Tuesday, November 11, 2008

Android for carriers

The conventional wisdom is that with Android you get Google. Therefore, if you are a mobile operator and you are looking at Android, you must take it all. The G1 comes with Google, you need to put in a Gmail login to turn it on. Android is Google. As a mobile operator, you must kill any hope to control your users and give them all to Google.

Well, that is not true. Android and Google look intertwined but it is a lot easier to take them apart than most people think. Actually, it is quite easy...

First, the OS is totally available and it is based on the Apache license. If you take that code and run away, you do not have to return anything back to the community. Not my preferred license, but... that's what Google chose. Good for them I guess.

Second, the Google part in the OS is really the Gmail client and the sync. Nothing else. Gmail is a visible app, and easy to remove (if you really want to). The sync is a bit deeper, but again, fairly easy to unplug. You just have to put something else there: email and PIM sync (guess who can provide you with that? ;-)

It is very easy, at least, for a company who has decided to package Android as an OS and sell it to mobile operators. A Red Hat of mobile. I am expecting a bunch of them to appear and grow fast. I met one yesterday...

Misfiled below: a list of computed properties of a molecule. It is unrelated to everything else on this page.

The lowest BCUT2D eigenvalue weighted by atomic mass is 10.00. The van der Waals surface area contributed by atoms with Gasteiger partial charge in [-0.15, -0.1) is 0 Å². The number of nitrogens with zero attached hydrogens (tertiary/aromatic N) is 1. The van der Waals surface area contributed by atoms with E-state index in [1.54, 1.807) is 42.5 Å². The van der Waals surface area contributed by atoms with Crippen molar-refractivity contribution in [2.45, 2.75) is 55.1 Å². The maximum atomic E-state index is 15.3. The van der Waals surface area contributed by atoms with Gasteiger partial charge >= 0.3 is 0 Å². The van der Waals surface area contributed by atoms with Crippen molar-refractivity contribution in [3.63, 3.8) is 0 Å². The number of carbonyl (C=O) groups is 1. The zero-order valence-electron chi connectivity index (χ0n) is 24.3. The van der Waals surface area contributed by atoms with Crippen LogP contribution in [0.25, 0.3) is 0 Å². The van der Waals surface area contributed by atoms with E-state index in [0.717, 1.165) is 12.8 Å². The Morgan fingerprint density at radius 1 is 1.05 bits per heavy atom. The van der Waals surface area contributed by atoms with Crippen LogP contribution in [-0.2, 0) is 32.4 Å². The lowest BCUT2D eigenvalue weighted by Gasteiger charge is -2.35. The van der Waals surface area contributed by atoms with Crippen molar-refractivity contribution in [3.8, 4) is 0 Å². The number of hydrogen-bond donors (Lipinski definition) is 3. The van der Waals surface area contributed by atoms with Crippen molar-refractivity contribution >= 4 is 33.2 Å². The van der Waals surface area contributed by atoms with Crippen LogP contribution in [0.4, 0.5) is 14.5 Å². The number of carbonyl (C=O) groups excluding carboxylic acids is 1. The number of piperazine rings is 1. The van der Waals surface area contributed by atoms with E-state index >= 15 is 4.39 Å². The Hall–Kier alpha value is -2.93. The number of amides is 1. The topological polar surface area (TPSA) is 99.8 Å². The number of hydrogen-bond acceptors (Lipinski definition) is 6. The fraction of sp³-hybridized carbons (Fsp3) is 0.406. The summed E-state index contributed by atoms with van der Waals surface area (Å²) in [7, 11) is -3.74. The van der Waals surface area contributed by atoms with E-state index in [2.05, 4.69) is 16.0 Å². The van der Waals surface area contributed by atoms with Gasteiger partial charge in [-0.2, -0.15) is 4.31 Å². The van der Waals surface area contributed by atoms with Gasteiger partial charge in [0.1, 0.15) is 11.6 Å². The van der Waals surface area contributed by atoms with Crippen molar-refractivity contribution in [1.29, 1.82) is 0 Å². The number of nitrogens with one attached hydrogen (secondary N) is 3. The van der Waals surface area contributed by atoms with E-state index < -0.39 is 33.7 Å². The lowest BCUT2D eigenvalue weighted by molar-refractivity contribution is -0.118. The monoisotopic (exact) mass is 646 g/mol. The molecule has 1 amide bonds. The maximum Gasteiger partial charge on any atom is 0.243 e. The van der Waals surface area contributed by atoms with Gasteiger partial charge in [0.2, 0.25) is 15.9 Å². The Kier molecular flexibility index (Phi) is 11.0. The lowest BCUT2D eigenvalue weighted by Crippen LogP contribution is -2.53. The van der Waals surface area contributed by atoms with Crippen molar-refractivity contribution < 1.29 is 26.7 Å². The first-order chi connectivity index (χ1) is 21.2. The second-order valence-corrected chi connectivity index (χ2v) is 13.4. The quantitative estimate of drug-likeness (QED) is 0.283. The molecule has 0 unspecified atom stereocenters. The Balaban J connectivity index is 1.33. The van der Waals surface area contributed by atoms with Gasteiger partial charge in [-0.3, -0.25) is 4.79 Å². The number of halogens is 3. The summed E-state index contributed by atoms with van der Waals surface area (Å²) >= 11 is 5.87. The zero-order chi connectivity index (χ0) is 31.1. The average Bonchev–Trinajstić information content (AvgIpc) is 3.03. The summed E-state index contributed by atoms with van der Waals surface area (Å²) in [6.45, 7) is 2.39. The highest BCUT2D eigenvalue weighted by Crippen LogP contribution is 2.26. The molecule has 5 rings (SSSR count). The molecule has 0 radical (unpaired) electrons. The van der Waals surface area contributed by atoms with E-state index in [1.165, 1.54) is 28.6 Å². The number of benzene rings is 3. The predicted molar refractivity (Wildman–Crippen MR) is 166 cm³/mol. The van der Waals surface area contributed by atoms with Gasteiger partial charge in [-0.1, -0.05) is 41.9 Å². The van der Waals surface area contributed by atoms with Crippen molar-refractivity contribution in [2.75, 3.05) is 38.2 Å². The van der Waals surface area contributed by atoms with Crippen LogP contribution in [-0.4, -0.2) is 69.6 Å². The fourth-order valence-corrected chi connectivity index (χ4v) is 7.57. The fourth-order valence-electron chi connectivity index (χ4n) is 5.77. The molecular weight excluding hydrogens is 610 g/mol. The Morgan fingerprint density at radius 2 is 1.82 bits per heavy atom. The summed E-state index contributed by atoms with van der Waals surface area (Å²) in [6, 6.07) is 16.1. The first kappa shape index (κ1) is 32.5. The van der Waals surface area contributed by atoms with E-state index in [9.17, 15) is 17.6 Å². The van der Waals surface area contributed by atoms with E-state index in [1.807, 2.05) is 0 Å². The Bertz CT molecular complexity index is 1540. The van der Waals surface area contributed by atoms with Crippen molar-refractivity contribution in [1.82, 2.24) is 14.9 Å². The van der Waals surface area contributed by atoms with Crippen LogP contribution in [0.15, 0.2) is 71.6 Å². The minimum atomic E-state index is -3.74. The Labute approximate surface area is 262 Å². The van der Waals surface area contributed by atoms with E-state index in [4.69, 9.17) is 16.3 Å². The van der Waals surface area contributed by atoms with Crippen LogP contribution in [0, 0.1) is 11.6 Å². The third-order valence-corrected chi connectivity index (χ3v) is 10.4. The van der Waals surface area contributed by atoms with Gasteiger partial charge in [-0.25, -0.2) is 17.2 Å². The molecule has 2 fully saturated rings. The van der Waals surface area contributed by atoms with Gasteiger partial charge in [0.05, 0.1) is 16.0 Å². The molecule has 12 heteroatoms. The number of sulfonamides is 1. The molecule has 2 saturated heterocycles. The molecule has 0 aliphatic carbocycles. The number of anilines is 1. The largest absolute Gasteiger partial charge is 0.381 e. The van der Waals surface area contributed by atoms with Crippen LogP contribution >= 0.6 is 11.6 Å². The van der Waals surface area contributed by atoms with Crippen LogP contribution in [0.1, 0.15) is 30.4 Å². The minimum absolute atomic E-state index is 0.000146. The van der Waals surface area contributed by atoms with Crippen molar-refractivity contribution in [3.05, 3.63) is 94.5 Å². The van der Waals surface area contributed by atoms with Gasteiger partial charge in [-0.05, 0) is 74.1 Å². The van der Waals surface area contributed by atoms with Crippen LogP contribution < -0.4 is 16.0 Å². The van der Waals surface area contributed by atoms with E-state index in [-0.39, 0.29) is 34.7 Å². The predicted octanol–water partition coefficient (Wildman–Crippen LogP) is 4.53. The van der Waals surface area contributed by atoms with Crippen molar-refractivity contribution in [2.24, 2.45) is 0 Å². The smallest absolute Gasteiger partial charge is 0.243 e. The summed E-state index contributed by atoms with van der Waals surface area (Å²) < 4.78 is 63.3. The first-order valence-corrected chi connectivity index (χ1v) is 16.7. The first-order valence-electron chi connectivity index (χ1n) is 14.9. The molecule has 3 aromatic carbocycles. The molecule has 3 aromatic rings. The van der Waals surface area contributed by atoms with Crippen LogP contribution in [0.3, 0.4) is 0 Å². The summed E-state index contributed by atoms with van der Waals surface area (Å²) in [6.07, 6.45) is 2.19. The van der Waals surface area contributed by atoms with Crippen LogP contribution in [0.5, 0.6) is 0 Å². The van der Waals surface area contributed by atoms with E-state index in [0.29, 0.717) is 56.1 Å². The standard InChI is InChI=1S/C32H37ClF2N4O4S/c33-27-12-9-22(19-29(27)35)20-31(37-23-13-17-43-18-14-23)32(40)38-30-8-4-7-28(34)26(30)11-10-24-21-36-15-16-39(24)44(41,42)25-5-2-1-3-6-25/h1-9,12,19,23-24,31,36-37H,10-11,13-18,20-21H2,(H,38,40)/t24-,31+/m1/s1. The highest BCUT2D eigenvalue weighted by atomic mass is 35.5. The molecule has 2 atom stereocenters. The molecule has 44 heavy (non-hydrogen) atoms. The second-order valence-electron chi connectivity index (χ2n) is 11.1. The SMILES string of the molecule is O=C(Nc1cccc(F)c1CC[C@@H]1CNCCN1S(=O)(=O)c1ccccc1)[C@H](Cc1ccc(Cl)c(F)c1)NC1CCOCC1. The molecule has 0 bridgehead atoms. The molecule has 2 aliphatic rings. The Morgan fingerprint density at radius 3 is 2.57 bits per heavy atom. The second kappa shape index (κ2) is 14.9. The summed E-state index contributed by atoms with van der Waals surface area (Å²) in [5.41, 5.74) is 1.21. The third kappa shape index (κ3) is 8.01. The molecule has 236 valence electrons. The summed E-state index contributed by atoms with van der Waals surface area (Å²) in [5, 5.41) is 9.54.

What do you get if you are a mobile operator? A full phone, you can brand. Totally brand. From the HW to the SW, including the look and the applications on it. And you can put together a service to provide a MobileMe-like solution for your users. The full package, without Google.

So why not LIMO or any other Linux variation? Where is the difference? Why Android?

Well, it is the applications. How many apps are out there for Android? Plenty. I mean, a lot... Check the Android Market. It is unbelievable. Developers drive applications. And they go where there are deployments. Deployments go where there are applications and developers. It is a positive loop.

Are there any LIMO apps? Nope... Will developers build for it? It depends, let's see if there are deployments. No deployments? No apps. No apps? No chance to make it a success... Google broke the cycle pushing apps even before the first phone came out. Their brand did the trick, now it is a snowball effect. Not for LIMO (yet).

If you are a mobile operator, do not look far. Take Android, strip out Google (or leave it somewhere, but not make it a Google phone and kill your brand) and have your own branded phone with a branded experience on the service side. Allow people to download their applications and customize their experience.

You need a couple of companies to make it happen (do not do it yourself, that is not your business...) and you have a BIG winner.